The new members will bring additional discontent to BRICS. Saudi Arabia and Iran have only recently re-instated diplomatic relations, but the baggage between the two contenders for regional dominance remain. Ethiopia’s intentions to recognize Somaliland, and UAE’s support of this move are strongly condemned by Egypt. The quest for leadership in the Arab world remains contested. Although the geographic nature of the expansion appears to bring BRICS’ focus to the Middle East, the recent increase in the volatility of the region would create even more difficulties to reach consensus among all the BRICS members. Furthermore, each of the great regional powers is likely to pursue and maintain its own channel to secure influence in the Middle East. Indian Prime Minister Modi’s recent trip to the region is just one of the examples.

Finally, the new grouping will have trouble delivering a unified front toward the multinational world order. As Russia and Iran are likely to remain outcasts of the west-dominated geopolitical system, and China is powerful enough to question it, the rest of the BRICS member, both existing and new still have strong interests vested in the relations with the USA and other liberal democracies of the G7.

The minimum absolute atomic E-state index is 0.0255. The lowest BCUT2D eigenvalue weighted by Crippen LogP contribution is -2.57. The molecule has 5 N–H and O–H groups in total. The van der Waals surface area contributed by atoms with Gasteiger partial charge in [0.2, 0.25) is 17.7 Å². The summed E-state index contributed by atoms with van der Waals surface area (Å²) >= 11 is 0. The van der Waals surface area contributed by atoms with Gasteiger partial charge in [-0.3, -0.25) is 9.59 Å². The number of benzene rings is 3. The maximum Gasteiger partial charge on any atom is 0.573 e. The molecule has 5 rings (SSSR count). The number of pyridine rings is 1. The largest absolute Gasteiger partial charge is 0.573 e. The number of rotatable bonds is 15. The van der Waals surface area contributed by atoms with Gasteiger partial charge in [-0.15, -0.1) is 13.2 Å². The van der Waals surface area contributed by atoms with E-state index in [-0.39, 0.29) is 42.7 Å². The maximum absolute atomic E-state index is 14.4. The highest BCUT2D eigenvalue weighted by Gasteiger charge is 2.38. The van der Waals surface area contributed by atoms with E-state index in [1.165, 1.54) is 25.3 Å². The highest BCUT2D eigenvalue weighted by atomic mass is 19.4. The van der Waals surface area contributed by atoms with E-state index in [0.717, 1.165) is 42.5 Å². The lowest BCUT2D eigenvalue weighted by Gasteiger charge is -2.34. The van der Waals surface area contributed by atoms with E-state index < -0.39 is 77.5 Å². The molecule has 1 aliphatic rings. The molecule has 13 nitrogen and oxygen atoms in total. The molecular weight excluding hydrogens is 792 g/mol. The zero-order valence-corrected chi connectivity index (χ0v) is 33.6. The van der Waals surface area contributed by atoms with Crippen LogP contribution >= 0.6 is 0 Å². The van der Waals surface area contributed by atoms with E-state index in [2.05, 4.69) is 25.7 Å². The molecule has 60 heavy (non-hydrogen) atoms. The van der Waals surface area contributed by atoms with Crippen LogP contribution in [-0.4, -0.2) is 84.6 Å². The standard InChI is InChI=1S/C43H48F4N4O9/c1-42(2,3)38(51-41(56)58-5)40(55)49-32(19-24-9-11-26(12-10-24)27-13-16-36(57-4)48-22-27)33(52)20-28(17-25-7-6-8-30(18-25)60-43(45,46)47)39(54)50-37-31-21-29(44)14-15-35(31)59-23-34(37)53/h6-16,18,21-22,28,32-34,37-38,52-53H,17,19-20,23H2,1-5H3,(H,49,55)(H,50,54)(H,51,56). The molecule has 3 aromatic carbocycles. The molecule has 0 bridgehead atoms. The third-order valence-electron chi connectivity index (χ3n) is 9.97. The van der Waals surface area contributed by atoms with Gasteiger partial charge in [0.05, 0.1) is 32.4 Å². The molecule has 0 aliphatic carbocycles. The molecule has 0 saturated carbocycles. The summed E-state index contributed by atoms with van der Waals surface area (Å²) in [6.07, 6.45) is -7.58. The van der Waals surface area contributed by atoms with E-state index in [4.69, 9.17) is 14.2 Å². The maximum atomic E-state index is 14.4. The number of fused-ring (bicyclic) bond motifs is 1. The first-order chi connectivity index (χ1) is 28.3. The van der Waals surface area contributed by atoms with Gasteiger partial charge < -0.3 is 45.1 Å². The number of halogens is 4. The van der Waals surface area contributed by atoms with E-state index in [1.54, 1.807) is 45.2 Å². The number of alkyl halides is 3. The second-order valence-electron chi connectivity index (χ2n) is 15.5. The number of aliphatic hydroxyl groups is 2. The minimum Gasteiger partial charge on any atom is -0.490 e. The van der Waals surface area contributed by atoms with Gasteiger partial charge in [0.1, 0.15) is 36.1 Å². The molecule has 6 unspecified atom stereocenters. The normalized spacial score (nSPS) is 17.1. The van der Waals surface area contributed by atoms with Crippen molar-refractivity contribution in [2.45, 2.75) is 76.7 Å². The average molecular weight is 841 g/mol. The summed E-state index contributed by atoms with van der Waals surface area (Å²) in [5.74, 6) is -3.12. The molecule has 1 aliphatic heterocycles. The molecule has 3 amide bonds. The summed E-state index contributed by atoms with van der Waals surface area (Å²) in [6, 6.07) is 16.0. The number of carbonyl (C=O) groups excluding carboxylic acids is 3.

In February 2024 new announcements suggested that BRICS would be expanded by some additional two dozen members at the end of the year. The ambition to turn into a neo-Non-Aligned Movement is neither practical nor functional. First of all, BRICS is far from non-aligned. The rhetoric of multipolar world order is just another way of phrasing the intention to shift the pole away from the West. Additionally, while NAM might have prevented polarization in South Asia and Africa, the movement did not stop multiple conflicts on the continents. As the risks of the spillover of regional conflicts in the Global South have become increasingly pertinent most recently, the focus on cooperation and peace-building is more critical than non-alignment.

Ironically, the Global South does not need a major grouping to influence global politics. Smaller states have consistently punched above their weight to meet their interests. Mascaraing alignment with non-western powers as non-alignment would neither strengthen their positions nor make the world a safer place.

Published by arrangement with South Asia Foresight Network.

 

Author profile
Peter Krasnopolsky

Peter Krasnopolsky is a scholar and an educator specializing in Eurasian politics. He received his degrees from Rutgers, Nanyang Technological University, and the University of Nottingham. He has published a book on major powers engagement in Central Asia. A Ukrainian-American, Peter had lived in Beijing for ten years. He had travelled extensively through China and Central Eurasia, maintaining a strong preference for unpaved roads.  This article is published as an SAFN Guest Essay and gives the views of the author, not the position of the SAFN.